James Fallows said the following in 1995 when Robert McNamara wrote his memoir expressing his regrets about the Vietnam War:
In the cycles of life, the desire to square accounts is natural, but Robert McNamara has forfeited his right to do so in public. You missed your chance, Mr. Secretary. It would have been better to go out silently, if you could not find the courage to speak when it would have done your country any good.
And today Fallows adds:
My tone then was harsher than I would be now. Perhaps that’s just because I’m older; perhaps because McNamara has now died; perhaps because he had fifteen more years to be involved in worthy causes, mainly containing the risk of nuclear war or accident. But mainly I think it is because of Errol Morris’ remarkable 2003 film The Fog of War, which portrayed McNamara as a combative and hyper-competitive man (in his 80s, he was still pointing out that he had been top of his elementary-school class) but as a person of moral seriousness who agonized not just about Vietnam but also the fire-bombing of Tokyo during World War II, which he had helped plans as a young defense analyst.
I think that there’s another reason for Fallows to leaven his tone, which is that it was not too late for McNamara to help his country. Had the Bush administration taken McNamara’s memoir to heart, the war in Iraq could have been avoided. Had President Obama done so, maybe we would be taking a different course in Afghanistan. Rarely does a week go by where we don’t hear about unarmed drones blowing up dozens of Afghans or Pakistanis. We are still failing to take the lessons McNamara learned too late to heart. But because he did eventually talk about the mistakes he made, we do have the opportunity to learn.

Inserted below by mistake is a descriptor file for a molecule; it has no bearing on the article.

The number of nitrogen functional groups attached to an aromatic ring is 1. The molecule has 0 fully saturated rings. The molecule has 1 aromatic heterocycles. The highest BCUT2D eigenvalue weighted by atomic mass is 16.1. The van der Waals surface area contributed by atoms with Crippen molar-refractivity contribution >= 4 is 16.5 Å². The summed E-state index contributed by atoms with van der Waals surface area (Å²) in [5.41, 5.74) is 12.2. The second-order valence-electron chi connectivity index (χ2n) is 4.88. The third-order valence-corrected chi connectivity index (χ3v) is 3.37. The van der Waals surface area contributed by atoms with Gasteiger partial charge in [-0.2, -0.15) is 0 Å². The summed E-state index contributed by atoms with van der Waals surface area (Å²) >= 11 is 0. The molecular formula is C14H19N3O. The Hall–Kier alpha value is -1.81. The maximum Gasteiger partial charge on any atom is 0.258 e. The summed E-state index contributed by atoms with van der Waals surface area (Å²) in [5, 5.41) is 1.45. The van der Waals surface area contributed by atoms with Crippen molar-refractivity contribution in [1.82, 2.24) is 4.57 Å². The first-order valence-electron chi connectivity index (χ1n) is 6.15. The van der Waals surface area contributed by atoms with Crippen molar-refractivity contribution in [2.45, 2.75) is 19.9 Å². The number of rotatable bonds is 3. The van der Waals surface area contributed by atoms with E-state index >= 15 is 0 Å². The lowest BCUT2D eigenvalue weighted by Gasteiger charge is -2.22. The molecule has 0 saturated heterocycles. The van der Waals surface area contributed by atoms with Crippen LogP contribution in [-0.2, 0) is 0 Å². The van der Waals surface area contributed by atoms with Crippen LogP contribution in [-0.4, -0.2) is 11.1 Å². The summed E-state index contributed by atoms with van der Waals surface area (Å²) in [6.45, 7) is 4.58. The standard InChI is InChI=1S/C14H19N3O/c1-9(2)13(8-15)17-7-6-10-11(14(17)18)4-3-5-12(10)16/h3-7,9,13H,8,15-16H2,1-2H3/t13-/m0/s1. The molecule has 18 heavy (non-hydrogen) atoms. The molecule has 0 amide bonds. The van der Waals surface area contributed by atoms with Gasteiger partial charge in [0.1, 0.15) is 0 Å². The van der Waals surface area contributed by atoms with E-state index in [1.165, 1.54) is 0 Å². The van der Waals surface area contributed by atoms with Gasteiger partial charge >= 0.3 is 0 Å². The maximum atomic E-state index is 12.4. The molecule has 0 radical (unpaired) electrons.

I understand completely why New York Times columnist Bob Herbert feels that McNamara’s mistakes were unforgivable, but as recent history cruelly reminds us, it still isn’t too late for McNamara to make a difference.
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